It’s hard to believe that Disneyland’s own tropical hideaway began in an old New Orleans antique shop. Here, Walt Disney discovered an antique mechanical bird in a gilded cage and instantly became fascinated by this little bird that could turn its head, flap its wings and tail, and open its beak to whistle. Walt wondered if the simple mechanism in this old antique could make the bird sing, could he do it better? He challenged his Imagineers to design a way to make a mechanical bird’s beak move on cue to music or speech. The Imagineers took on Walt’s challenge and created a new form of three dimensional animation that Disney dubbed “Audio-Animatronics”. Walt was very excited to be using the latest technology to revolutionize yet another form of animation. “We are using the new type of valves and controls developed for rockets,” Walt said. “That way we can create extremely subtle motions”. He explained the technology behind the Enchanted Tiki Room, saying “Everything is preprogramed on tape: the bird’s movements, lighting effects, and sound. We turn on the tape and the birds do their stuff. At the end, the tape automatically rewinds itself and starts all over again.” The technological breakthroughs of the “The Enchanted Tiki Room” opened the door to immersive and engaging classic Disney attractions like “Great Moments with Mr. Lincoln,” “Carousel of Progress,” and “Pirates of the Caribbean” as the Imagineers used what they had learned creating the Tiki Room to build on their success. Walt humbly described his innovation as “just animation with sound, run by electronics. It’s an extension of animated drawings. We take an inanimate object and make it move.” The legacy of this technology continues to this day with advanced Audio-Animatronic figures like the autonomous “Lucky, the Dinosaur” and the life-size Cars that populate “Radiator Springs Racers”.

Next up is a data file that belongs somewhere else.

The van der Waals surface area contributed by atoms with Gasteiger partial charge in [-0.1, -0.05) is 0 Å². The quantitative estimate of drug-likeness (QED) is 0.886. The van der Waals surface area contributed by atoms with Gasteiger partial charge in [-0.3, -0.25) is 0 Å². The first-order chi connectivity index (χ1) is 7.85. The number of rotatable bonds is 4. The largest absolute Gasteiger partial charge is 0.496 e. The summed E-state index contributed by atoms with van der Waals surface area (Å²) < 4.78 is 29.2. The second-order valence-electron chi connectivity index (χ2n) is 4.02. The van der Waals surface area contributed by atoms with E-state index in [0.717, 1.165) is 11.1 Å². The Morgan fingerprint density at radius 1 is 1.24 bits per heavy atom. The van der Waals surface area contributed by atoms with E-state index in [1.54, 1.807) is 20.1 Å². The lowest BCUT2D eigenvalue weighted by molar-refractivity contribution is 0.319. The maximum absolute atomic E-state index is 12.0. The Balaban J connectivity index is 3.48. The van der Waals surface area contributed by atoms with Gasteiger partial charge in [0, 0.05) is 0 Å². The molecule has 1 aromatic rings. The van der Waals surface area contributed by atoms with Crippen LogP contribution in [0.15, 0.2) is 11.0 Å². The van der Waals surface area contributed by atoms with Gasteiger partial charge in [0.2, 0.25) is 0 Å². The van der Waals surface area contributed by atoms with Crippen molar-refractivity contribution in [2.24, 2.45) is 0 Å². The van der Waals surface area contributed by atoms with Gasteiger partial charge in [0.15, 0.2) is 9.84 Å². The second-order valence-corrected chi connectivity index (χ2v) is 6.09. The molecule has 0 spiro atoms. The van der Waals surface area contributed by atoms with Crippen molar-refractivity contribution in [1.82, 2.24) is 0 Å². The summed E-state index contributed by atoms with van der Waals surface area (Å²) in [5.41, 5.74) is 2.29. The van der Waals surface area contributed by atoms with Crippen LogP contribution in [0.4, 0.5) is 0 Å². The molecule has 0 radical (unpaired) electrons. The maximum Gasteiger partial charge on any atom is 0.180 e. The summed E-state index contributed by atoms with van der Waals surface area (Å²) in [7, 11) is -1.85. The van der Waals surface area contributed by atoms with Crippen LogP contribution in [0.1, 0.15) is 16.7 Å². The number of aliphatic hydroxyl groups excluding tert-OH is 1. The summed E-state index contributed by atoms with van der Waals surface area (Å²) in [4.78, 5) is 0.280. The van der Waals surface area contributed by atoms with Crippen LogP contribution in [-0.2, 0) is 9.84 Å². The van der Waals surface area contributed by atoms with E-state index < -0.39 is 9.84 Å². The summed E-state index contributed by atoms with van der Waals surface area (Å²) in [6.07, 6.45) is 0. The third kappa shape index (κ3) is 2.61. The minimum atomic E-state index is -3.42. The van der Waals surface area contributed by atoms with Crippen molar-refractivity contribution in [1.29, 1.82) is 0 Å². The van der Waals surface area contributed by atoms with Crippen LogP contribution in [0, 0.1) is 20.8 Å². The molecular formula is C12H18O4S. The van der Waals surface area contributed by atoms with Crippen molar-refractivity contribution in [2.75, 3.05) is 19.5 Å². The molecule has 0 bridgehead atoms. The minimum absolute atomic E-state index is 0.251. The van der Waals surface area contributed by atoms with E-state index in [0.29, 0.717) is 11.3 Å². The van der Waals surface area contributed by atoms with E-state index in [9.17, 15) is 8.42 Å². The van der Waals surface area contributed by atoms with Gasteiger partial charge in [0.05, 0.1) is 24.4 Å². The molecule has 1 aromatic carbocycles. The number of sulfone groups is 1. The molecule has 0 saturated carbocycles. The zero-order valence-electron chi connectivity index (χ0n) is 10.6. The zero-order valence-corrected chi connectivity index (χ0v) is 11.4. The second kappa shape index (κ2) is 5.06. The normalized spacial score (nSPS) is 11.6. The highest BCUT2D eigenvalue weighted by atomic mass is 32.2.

Let’s all Dine Where the Birdies Dine…?